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It Is Back To School Time! Is Your Child's Current IEP Appropriate? Here are Some Quick Tips to Keep in Mind When Reviewing Your Child's Current IEP.
September 8, 2016
What options are available if a school district is not implementing your child's IEP? Some parents find themselves in the unfortunate situation of having fought for their child's educational rights and obtained appropriate services for their child, only to have the school subsequently fail to implement those services.
Parents who attend IEP meetings are generally looking to obtain something very simple for their child, an educational placement that is appropriate and will allow their child the opportunity to make substantive educational progress. However, the IEP process can be very stressful and confusing. What all parents should be aware of in preparing for an IEP meeting, is that the burden is on the school district to provide a Free and Appropriate Public Education ("FAPE") for all children. Not only must the educational placement be appropriate, but it also must be qualify as a clear written offer. (Union Sch. Dist, v Smith, (9th Cir. 1994), 15 F.3d 1519.)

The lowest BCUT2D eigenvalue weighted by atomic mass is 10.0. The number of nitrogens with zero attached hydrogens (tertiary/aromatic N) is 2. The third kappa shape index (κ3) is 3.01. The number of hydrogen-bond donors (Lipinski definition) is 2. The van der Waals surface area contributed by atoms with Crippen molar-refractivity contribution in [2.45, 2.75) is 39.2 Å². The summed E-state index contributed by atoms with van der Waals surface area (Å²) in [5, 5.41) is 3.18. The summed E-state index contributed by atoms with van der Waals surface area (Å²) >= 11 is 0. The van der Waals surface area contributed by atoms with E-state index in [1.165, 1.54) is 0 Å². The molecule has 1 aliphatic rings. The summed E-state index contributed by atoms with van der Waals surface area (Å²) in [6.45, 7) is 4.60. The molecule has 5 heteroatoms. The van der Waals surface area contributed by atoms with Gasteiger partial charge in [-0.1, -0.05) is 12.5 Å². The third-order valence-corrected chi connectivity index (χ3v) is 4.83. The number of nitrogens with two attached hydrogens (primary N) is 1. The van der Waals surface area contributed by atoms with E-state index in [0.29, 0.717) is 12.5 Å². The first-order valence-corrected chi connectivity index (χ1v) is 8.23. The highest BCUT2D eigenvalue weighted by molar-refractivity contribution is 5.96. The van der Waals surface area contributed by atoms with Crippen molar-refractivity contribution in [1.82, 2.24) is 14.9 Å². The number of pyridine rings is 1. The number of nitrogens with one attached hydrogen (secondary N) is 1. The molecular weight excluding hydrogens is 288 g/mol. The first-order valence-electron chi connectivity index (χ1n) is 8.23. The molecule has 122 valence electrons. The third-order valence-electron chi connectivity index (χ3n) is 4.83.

Following an IEP meeting a parent may be left feeling as though some parts of the IEP are appropriate, while also believing that other parts of the IEP were not appropriately addressed. Can parents provide only partial consent to an IEP document, and if so, are school district's responsible for implementing the portions of the IEP that were consented to?
What is the standard for whether or not a school district has arrived at an IEP team meeting with a pre-determined offer of services?
The IDEA imposes upon the school district the duty to conduct a meaningful IEP meeting with parents. (W.G. v. Bd. of Trustees of Target Range Sch. Dist., 960 F.2d 1479, 1485 (9th Cir. 1992); Fuhrmann v. East Hanover Bd. of Educ., 993 F.2d 1031, 1036 (3d Cir. 1993)).
The first step in determining whether or not your child's current educational placement and program is appropriate, is to consider whether or not he/she is progressing within his current setting. Often times the first step that a School District will look to determine whether or not a particular student is progressing is by considering whether or not that student has met his/her annual goals. However, there is an even more fundamental place to start when determining whether or not a student is actually making appropriate progress.
Preparing for your child's IEP can be a stressful and anxiety creating experience, with this in mind we have a prepared a brief checklist of things to keep in mind during this process: